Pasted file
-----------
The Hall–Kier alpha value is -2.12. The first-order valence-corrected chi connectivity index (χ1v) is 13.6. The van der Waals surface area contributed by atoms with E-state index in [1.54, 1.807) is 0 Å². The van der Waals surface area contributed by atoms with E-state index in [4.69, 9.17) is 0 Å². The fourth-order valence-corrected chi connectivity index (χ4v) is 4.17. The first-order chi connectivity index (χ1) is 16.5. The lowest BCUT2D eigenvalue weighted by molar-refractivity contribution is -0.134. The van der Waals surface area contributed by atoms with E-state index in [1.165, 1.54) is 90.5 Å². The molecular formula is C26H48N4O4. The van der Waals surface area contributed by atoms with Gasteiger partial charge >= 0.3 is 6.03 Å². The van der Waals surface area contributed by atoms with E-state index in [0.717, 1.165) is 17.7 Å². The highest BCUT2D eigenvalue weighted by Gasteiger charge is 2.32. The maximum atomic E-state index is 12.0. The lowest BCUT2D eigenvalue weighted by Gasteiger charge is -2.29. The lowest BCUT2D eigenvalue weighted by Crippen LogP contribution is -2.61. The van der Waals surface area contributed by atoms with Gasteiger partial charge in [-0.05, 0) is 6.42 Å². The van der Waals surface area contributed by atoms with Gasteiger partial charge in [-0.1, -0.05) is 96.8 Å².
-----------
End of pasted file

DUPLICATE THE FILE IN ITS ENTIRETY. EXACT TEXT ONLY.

The Hall–Kier alpha value is -2.12. The first-order valence-corrected chi connectivity index (χ1v) is 13.6. The van der Waals surface area contributed by atoms with E-state index in [1.54, 1.807) is 0 Å². The van der Waals surface area contributed by atoms with E-state index in [4.69, 9.17) is 0 Å². The fourth-order valence-corrected chi connectivity index (χ4v) is 4.17. The first-order chi connectivity index (χ1) is 16.5. The lowest BCUT2D eigenvalue weighted by molar-refractivity contribution is -0.134. The van der Waals surface area contributed by atoms with E-state index in [1.165, 1.54) is 90.5 Å². The molecular formula is C26H48N4O4. The van der Waals surface area contributed by atoms with Gasteiger partial charge >= 0.3 is 6.03 Å². The van der Waals surface area contributed by atoms with E-state index in [0.717, 1.165) is 17.7 Å². The highest BCUT2D eigenvalue weighted by Gasteiger charge is 2.32. The maximum atomic E-state index is 12.0. The lowest BCUT2D eigenvalue weighted by Gasteiger charge is -2.29. The lowest BCUT2D eigenvalue weighted by Crippen LogP contribution is -2.61. The van der Waals surface area contributed by atoms with Gasteiger partial charge in [-0.05, 0) is 6.42 Å². The van der Waals surface area contributed by atoms with Gasteiger partial charge in [-0.1, -0.05) is 96.8 Å².